Planning Commission Approves L.A. City Mobility Plan, Includes Vision Zero

The latest cover of the city of Los Angeles draft Mobility Plan 2035. Image via DCP [PDF]
The latest cover of the city of Los Angeles draft Mobility Plan 2035. Image via DCP [PDF]
At its meeting this morning in Van Nuys, the Los Angeles City Planning Commission unanimously approved Mobility Plan 2035. The Mobility Plan is the official transportation policy component of the city’s General Plan. Before taking effect, the new Mobility Plan will need the approval of the City Council’s Planning and Land Use Management (PLUM) and Transportation committees and, then, the full City Council.

Department of City Planning (DCP) staff emphasized that the city “cannot widen our way out of congestion” and that this multi-modal plan will provide choices, by making a “conscious shift toward complete streets.”

The commission heard just over thirty people provide public testimony on the plan; the vast majority of speakers spoke in favor of the plan’s livability components. Speakers urging plan approval included representatives of L.A. Walks, Fixing Angelenos Stuck in Traffic (FAST), Pacoima Beautiful, T.R.U.S.T. South L.A., the L.A. County Bicycle Coalition, the L.A. City Bicycle Advisory Committee, Community Health Councils, Climate Resolve, Natural Resources Defense Council, the Sierra Club, and the L.A. County Department of Public Health. Business interests in favor of the plan included the Valley Industry and Commerce Association (VICA) and Lyft.

Livability proponents tended to emphasize the health and safety benefits of the plan, especially Vision Zero. The Vision Zero component of the plan would specifically “decrease transportation-related fatality rates to zero by 2035.”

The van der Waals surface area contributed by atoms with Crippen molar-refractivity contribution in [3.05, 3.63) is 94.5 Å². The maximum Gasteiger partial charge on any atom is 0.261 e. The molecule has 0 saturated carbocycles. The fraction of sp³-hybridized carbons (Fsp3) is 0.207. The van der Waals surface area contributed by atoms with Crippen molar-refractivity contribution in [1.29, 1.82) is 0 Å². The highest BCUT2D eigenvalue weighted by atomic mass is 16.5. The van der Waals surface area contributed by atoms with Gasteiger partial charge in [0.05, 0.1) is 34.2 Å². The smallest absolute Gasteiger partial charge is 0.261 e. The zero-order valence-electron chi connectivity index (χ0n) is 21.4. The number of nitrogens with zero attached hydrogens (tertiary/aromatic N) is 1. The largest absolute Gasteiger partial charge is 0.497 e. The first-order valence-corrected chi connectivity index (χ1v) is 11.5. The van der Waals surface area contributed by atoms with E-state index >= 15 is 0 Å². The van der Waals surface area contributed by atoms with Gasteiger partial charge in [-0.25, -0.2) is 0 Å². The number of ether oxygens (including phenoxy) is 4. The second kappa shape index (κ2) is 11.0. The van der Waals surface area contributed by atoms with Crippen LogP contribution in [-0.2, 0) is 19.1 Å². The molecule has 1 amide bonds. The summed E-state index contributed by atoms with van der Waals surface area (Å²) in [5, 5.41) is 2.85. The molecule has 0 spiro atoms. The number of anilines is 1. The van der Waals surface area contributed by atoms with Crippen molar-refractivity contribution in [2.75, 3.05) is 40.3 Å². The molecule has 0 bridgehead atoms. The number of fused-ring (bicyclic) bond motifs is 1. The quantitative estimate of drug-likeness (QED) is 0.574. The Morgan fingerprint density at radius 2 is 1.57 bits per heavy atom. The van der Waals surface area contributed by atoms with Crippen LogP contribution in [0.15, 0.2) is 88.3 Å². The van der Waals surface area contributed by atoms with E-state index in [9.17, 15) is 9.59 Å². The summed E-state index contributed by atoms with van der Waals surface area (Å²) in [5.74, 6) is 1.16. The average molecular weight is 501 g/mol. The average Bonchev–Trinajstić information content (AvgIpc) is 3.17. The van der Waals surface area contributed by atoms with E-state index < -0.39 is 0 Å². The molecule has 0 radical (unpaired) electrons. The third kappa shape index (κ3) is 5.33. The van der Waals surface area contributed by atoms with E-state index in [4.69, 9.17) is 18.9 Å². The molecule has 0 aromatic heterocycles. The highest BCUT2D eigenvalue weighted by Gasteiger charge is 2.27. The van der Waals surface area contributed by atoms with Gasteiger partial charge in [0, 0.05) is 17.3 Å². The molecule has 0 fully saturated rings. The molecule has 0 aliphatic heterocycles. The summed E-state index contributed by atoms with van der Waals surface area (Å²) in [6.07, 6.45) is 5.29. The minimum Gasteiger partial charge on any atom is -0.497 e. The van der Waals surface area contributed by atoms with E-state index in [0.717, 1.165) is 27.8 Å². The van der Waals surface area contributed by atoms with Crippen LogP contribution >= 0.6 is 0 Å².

One lightning rod issue that drew critical testimony was the inclusion of a half-mile of bike lanes on Westwood Boulevard between Wellworth Avenue and Le Conte Avenue, immediately south of UCLA. The Transportation Deputy for Los Angeles City Councilmember Paul Koretz attended today’s hearing, testifying specifically for removing Westwood Blvd from the Bicycle Enhanced Network (BEN) in the plan. About a dozen speakers expressed support for the Westwood Blvd bike lanes, with one speaker in opposition. Commission president David Ambroz asked DCP staff their opinion regarding the Westwood bikeway; senior city planner Claire Bowin recommended that the Westwood lanes remain in the Mobility Plan, but that they not necessarily be implemented right away. Ultimately the disputed half-mile remained in the approved plan, although Councilmember Koretz may push to remove it when the plan is heard before the City Council. 

A few livability advocates, testifying in favor, said that they would have liked to see the plan be better and stronger, and go further. Though the plan greatly scales back the city’s wasteful and destructive practice of road widening, it stops short of taking the more fundamental step of simply ending all city road widening. The plan replaces and, to a small extent, scales back bikeway mileage approved in the city’s 2010 Bike Plan.